American Express Analysis

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Here is a link (opens PDF) to a 9 page analysis I did of American Express (AXP).  Warning: it is a bit dry.  I was going to present American Express at Value Investing Congress in Pasadena, but the stock ran up and exhausted a good portion of margin of safety.  

Amex is one of the best, most transparent (you can actually analyze it) financial companies I’d want to own in today’s environment.  We’ll probably get an opportunity to load up on it in the future, albeit at a lower price.

I ended up presenting my very contrarian case on Joseph A. Bank, 93% of float is short.  Here is a link to the full presentation, JOSB starts on slide 31.   



  1. Vitaliy,

    Thank you very much for sharing your professional analysis on AXP with your readers! I thoroughly enjoyed it. Please let me know if you would be interested in a gues post on my blog.

  2. From an historical basis of the lowest AXP has ever been traded at relative to its value, what would be the price of AXP today based on its present value?

    Sam Marx

  3. Hi Mr. Katsenelson:

    I’m finishing up your book now, and I’ve thoroughly enjoyed it. It’s the best investment book I’ve read in the last couple years for sure, and I thank you for putting it out there.

    One question I had revolves around your absolute P/Es, and it (marginally) ties into what I see you using in your terminal P/FCF condition for JOSB. For instance, there’s a great difference in the P/Es afforded to a restaurant with a clean balance sheet growing at x% and a retailer with a clean balance sheet growing at the same rate. The retailer will always be valued at a considerably lower multiple of earnings. Obviously there’s higher operational risk in that a retailer has a higher percentage SG&A and carries several months of inventory versus a restaurant’s several days, so a retailer might get stuck paying COGS for sales that don’t materialize and can’t be as nimble bringing down expenses if sales are disrupted… and also people are more likely to forego buying new clothes in down times than they are to forego buying lunch. However, for me to come up with an operational risk adjustment that quantifies these and has any chance of ever making a restaurant look attractive relative to a retailer, I’d have to look at current industry P/Es to get a sense of the magnitude of operational risk adjustment to use to level the playing field… but if I’m looking for undervalued industries/companies and using current P/Es to create my operational risk adjustment, I’m undermining my own efforts by justifying existing P/Es that may be wrong. Perhaps the lesson to take away from this limited example is that the playing field should not be leveled, and retailers are a more likely area for good investments, and perhaps this is further justified based on the fact that the higher P/E restaurant growth stories should be in for more p/e contraction over the next decade… but I’m just having trouble coming up with meaningful operational risk adjustments to absolute P/Es that really levels the playing field across industries to the proper degree. Do you have any suggestions for further reading, or items to consider along these lines?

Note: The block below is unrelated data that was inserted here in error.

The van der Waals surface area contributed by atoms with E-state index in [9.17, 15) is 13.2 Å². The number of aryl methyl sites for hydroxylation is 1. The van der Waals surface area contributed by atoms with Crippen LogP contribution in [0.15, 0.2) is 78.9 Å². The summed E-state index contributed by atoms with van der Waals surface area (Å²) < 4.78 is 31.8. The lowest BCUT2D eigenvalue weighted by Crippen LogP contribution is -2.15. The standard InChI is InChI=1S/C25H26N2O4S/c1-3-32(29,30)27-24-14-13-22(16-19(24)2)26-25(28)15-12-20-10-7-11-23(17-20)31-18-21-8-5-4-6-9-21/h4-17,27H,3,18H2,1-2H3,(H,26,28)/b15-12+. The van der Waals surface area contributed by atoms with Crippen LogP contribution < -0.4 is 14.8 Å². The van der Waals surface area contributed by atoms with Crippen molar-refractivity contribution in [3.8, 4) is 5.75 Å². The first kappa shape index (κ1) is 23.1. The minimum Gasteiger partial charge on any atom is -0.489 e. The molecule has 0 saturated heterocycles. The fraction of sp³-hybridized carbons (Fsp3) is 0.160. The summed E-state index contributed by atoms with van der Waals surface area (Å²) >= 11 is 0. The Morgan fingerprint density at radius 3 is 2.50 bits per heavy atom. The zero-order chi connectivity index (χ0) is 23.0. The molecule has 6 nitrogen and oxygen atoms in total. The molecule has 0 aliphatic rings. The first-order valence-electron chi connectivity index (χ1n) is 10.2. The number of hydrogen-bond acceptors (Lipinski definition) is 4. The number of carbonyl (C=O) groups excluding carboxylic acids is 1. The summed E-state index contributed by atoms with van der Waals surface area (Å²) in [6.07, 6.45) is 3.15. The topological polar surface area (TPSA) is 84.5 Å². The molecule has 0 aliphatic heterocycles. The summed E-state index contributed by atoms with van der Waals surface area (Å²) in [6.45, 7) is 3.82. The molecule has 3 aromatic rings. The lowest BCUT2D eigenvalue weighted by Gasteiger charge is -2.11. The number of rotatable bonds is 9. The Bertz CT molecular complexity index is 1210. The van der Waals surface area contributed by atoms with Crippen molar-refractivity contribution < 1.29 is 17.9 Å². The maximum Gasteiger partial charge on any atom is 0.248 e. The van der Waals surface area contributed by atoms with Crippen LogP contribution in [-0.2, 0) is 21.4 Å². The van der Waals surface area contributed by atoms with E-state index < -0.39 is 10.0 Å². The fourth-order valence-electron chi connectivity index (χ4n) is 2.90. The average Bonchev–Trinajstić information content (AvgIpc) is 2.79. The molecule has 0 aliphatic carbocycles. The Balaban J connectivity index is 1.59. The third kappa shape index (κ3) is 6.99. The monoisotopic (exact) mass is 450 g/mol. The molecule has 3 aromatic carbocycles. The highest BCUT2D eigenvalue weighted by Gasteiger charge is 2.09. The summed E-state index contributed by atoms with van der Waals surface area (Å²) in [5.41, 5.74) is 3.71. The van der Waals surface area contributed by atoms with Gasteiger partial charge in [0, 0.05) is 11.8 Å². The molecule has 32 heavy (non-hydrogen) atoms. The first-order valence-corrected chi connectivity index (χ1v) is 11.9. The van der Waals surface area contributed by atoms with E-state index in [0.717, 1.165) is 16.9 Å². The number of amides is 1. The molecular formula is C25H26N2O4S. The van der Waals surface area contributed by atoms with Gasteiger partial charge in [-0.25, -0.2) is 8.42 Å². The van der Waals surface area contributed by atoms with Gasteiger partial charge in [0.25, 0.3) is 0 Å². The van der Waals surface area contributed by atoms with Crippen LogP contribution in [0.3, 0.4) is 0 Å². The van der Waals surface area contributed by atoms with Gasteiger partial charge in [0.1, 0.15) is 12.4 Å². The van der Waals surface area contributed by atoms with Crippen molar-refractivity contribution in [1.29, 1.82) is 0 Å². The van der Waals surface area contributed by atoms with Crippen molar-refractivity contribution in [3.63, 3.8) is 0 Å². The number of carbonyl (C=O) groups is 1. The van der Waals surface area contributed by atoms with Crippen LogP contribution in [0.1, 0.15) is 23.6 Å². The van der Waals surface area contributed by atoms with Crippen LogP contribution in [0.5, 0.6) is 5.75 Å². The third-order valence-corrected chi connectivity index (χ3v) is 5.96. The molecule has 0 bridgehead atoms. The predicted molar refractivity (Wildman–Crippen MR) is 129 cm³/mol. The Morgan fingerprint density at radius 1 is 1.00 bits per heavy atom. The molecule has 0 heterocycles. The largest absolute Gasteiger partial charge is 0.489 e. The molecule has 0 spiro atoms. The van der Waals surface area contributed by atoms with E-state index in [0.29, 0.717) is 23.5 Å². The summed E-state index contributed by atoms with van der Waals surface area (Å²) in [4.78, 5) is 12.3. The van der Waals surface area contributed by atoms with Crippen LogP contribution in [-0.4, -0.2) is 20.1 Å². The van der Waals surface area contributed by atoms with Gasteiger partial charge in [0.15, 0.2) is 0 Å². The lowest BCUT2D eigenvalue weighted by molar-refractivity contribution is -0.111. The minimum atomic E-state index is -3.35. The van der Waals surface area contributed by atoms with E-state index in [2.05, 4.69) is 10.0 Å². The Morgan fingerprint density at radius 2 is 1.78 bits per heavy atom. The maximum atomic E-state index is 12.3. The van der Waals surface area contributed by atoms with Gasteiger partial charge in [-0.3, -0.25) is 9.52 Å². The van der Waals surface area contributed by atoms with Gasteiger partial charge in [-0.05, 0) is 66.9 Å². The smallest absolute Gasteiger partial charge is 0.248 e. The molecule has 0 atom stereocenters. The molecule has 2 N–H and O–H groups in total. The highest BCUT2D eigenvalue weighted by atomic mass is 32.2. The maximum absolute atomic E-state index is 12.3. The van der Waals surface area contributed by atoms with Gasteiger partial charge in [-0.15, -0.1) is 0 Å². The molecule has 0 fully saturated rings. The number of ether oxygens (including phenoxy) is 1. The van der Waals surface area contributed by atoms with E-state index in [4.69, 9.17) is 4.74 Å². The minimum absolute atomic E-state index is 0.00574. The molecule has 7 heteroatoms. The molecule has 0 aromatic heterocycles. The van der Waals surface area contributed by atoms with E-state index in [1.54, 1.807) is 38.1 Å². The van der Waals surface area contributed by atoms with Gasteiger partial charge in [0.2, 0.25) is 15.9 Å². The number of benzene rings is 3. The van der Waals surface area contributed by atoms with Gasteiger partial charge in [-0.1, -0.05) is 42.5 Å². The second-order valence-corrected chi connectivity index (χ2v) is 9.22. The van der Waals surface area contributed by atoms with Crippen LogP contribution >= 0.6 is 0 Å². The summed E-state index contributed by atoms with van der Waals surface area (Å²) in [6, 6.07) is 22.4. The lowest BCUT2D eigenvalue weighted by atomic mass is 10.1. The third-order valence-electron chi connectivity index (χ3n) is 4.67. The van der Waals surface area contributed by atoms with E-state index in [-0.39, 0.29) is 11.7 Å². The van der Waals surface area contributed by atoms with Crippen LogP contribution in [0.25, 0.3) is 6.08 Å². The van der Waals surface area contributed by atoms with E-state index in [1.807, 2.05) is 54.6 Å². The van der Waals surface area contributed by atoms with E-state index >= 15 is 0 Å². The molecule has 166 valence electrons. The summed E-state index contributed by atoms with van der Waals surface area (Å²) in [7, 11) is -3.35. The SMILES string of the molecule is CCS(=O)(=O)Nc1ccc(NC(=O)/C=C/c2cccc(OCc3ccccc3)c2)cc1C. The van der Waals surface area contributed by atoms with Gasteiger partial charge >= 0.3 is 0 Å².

Hmmm… a bit of a long comment(?) for this forum. My apologies. If you can’t respond here, no problem. I love the book.

    Thanks again

  4. I would love to buy your book, however everything I read is now on my Amazon Kindle. Can you please get your book on Kindle and let me know when it is ready. Thanks!

  5. Dear:

    Dividend Growth Investor, I don’t have the time to guest post, but if you’d like to use one of my articles and repost it on your blog with proper attribution, we may do that.

    Sam, In my analysis I discuss DCF results as well, it is about the same $55-60 or so.

    LB, Wiley informed me that my book is in process of being converted to Kindle.



  6. Thank you for the excellent write-up of AmEx. Can you please explain the math on how you get to 2007 EPS of $2.52, specifically the adjustment regarding the increased default rate of 5%. On page 35 of the 2007 annual report, I calculate a current provision on a GAAP basis of 4.8% (a provision of $2,650 billion on $54.5 billion of total loans). This would suggest a much smaller adjustment to get to 5%.


  7. Hi Vitaliy,

    In reading your book I found it very useful to analyze the 3 year, 5 year and 10 year trailing P/Es for the S&P500 to smooth out cyclical noise and normalize the broad economy’s profitability.

    I was wondering where you usually get your data to create these graphs / data-sets – I am guessing maybe bloomberg? And, do you recommend that we do a similar run of 5 – 10 year trailing P/Es for individual stocks to gauge that company’s specific valuation. Assuming you use bloomberg, is there other online databases or services that might provide the same data online without the terminal. Our office is considering Capital IQ (expensive though) or Compustat. Do you have an opinion on either?

    Thanks in advance for any insight!



  8. Hi Luis,

    In my book I used Robert Shiller’s data. I do use Compustat and I believe it is excellent product. I’ve been using it for 11 years.

  9. Nice information on credit cards.And now a days there are a lot of facilities offering by different banks so that to increase the user rate.And recently military credit cards are offering the best facilities.The best thing about this card is it automatically pays you the rewards in your account monthly without the usual $50 minimum like most credit cards.

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